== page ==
If you did the test with a single user, you should try to use two users…

      HTH
      Chris

  2. Tim's Gravatar Tim
    September 13, 2011    

    I have tested with two users. My testing was on 11.1.0.7.

  3. Tim's Gravatar Tim
    September 13, 2011    

    The only difference is the f function. What is the definition of that for you?

    • September 13, 2011    

      Hi Tim

      To download the script I used for my tests click here. Let me know what do you see…

      HTH
      Chris

  4. Tim's Gravatar Tim
    September 14, 2011    

    I was able to replicate the issue you posted on your forum. Reflecting that, it seems it does matter what function f is defined as. Interesting, thanks.

  5. phoenixbai's Gravatar phoenixbai
    September 17, 2011    

    Hi Christian,

    I run your test on my server and the result is different from yours and not sure what i am missing here.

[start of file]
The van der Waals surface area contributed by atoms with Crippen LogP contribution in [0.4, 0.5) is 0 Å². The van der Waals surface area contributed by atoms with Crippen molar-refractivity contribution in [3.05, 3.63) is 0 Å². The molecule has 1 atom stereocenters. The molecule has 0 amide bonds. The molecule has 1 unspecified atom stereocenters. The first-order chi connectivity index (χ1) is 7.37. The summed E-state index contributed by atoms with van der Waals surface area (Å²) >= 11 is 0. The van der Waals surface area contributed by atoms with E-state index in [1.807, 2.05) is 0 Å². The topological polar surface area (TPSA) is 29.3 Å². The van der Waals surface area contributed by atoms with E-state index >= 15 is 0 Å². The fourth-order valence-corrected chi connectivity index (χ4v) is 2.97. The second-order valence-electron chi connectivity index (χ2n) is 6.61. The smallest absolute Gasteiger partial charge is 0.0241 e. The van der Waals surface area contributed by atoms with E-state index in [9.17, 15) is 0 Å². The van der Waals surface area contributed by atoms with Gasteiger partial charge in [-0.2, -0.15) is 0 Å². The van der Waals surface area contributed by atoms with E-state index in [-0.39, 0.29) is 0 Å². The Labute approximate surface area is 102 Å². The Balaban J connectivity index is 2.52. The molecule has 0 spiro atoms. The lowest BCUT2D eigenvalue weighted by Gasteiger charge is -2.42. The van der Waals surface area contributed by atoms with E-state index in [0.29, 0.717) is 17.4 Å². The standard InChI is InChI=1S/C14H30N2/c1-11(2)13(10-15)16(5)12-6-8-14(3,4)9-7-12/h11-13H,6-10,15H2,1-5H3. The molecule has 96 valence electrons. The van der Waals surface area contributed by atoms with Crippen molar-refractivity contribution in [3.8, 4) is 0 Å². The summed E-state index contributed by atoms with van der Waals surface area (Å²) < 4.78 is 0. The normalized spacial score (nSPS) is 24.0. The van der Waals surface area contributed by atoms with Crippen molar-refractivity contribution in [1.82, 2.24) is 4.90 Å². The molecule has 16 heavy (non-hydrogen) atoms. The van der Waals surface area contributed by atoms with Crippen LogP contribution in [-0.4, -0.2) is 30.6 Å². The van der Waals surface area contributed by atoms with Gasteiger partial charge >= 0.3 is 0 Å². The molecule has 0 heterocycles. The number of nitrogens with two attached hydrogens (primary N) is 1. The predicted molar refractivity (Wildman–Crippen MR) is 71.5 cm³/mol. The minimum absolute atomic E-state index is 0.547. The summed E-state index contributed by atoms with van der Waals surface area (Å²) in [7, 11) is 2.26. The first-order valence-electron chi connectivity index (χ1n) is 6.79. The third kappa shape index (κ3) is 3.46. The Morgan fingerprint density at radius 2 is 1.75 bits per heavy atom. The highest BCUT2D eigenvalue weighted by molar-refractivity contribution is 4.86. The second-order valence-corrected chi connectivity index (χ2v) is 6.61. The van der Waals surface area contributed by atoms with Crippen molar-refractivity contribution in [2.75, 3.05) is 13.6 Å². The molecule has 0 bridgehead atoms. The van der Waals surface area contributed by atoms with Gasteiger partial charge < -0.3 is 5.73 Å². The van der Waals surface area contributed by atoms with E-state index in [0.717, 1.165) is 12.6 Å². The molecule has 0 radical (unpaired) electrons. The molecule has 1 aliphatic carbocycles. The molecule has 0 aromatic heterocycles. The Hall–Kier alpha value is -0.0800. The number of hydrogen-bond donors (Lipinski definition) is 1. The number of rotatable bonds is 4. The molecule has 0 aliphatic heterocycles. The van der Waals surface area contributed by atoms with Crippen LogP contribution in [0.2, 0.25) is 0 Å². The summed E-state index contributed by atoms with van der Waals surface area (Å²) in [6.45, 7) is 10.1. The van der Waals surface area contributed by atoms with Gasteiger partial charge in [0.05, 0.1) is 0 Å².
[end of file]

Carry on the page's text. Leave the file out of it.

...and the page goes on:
PS: I run it using two users as well.

    my database version is 10.2.0.1.0.
    And as you can see, my execution plans are same with yours, so I was expecting that the result should be same with yours as well.

    SQL> show user
    USER is "SCOTT"
    SQL> set serveroutput on
    
    /* 1) when optimizer_secure_view_merging is false: */
    
    SQL> set linesize 1000
    SQL> show parameter optimizer_secure
    
    NAME                                 TYPE        VALUE
    ------------------------------------ ----------- ------------------------------
    optimizer_secure_view_merging        boolean     FALSE
    SQL> select id, pad from phoenix.t where id between 1 and 5 and phoenix.spy(id,pad)=1;
    
            ID PAD
    ---------- ----------